• It is totally doable! I actually think that’s the point of this piece. I’ve worked at home since my son was born almost 3 years ago, and my husband has had a variety of jobs — for a while, a traditional 9-5 at a non-profit, then he went back to school and started working part-time at the university, which gave our family a LOT more flexibility. Having experienced both, I’ll say that the flexible schedule is by far my preference. We lucked out in that Sean mostly worked his 9-5 in Jasper’s first year, before I started working at Offbeat Mama and while my photography business was slow. When I started working here and my photography business started really picking up (all around the same time, Spring 2010), our son had just turned one. Sean wasn’t happy with the organization he was working for, so he decided to go back to school and make a switch that May — it really lined up fantastically.

      So yes: I think if you both work from home, you’ll probably have a bit more flexibility. It is important to note that even though we have a really flexible situation, we’ve still had many tense moments over deciding who “needs” to work when and that kind of thing, and one of you will most likely (but not definitely, depending on what you two decide) end up being the primary caregiver. Your schedules will change, but the demands of your jobs won’t — and you’ll also have a child to care for.

      In my experience, things get trickier as my son gets older (I have a “how to get shit done when your kid stops taking naps” post coming soonish — applicable to stay at home and work from home parents), so you have to always be willing to change your schedule around. For a long time I could only work on Offbeat Mama at night from 8:30pm-1am, and it was exhausting — but I loved my schedule and flexibility I had from a result of the jobs I do. Now my son is older and it’s much easier for me to go work somewhere else during the morning 2-3 times a week, or to work from home while my husband takes our son out.

      BASICALLY: don’t let this make you sad! I really like it. I identified with parts, particularly the “I like to work” section. It’s nice to read another mom saying that she loves her kid and being with her child, but also really likes to work and is glad she can without expressing any guilt.

    • I have a 9-month-old and work as a contract copyeditor from home. I do, indeed, work while the baby’s napping (about 1-4 hours per day), while my husband is home, and on weekends. It’s working out great for me, though I don’t do as much work as I’d like. My baby is not content to play by himself, but I’ve found over the months that I just need to start working the instant I put him in his crib.

    • Also, depending on your jobs, I’m not sure the 100% idea will ever be clean cut — but I’m not sure what you do. In the case of Offbeat Mama, sometimes I’m hanging out with Jasper but a comment comes in that needs to be moderated immediately, or a big issue happens and I need to be part of the discussion with Ariel. While it will LIKELY be easier for you two since you’re both working from home, it’s impossible to know if you’ll always be able to split it up that way. What WILL happen is that you’ll figure out an awesome way that works for you — and you’ll learn you have to change it as your child gets older.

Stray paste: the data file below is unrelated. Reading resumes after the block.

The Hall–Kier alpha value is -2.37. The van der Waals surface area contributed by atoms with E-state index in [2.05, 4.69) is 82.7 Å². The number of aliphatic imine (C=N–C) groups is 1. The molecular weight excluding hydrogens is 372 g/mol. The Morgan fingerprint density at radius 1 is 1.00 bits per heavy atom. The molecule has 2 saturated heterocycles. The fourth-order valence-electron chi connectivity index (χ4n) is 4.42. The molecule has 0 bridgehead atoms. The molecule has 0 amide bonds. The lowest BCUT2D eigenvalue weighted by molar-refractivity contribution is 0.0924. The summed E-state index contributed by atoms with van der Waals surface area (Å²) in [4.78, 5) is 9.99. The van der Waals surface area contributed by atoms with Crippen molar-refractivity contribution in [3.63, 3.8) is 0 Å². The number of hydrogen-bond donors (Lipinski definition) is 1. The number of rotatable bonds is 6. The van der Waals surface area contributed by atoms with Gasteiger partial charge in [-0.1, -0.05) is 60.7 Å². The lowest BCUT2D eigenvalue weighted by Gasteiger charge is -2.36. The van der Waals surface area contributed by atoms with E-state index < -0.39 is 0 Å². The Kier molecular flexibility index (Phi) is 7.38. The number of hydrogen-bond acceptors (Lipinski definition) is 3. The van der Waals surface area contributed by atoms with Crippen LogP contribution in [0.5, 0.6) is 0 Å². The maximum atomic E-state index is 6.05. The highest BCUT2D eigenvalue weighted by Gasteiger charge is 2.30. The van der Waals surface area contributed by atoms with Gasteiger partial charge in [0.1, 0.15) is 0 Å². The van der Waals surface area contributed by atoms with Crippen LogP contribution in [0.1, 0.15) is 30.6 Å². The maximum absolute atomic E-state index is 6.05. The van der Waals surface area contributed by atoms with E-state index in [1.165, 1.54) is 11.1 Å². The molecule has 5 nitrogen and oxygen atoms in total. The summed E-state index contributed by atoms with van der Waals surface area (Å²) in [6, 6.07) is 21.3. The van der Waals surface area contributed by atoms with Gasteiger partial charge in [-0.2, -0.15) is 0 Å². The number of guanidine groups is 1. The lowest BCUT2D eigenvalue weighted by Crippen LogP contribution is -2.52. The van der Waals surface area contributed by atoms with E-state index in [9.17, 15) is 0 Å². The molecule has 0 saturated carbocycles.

OH MAN. Totally writing a post about all of this.

      • Thanks! We’re both translators, so while usually we need bigger chunks of time to work, it’s easy for us to do just 20 minutes here and 20 there. That’s actually what I’m doing right now, since I need to lay down every 30 minutes or my back will kill me. The good thing about it is that most of the time we can help each other with projects. If I’m too close to a deadline he can help me catch up, so hopefully we’ll make it work! I hope so anyway, because unemployment rates are at a 46% in our country for young people, so finding alternatives would be next to impossible… VERY scary! But hey, we don’t have any kind of debt so we make do with very little… Actually, the post about having a child in this economy was sooo good to read! 😀

    • I didn’t mean to be discouraging! I think you can do it – I’ve done it for 3+ years now. It’s just easier if you realize upfront how difficult it can be, if that makes sense. That is what I didn’t anticipate going into it, so at first all the changes were a shock to my system. Anyway, I agree with Stephanie that you are in a better position than I am since your husband works from home too. And you will find a way, even it means working off hours (which I do all the time) or getting a babysitter in just a few hours here and there when you have a big project to finish.

      One last thing – it has helped me to know other moms in the same position. We can have play dates when we’re not as busy with work and commiserate over the problems unique to this situation when our busy times hit.

      Good luck!

    • For the first year of my son’s life my husband was in school (so had a pretty flexible schedule). I was able to run and grow my own business. In general it’s worked great.

      Babies sleep a lot the first few months. At 6 months we started getting a babysitter who would come to our home for 3 hours 3 days a week. For $12-15/hour this is a reasonable expense. Then I would go to a coffee shop around the corner and work.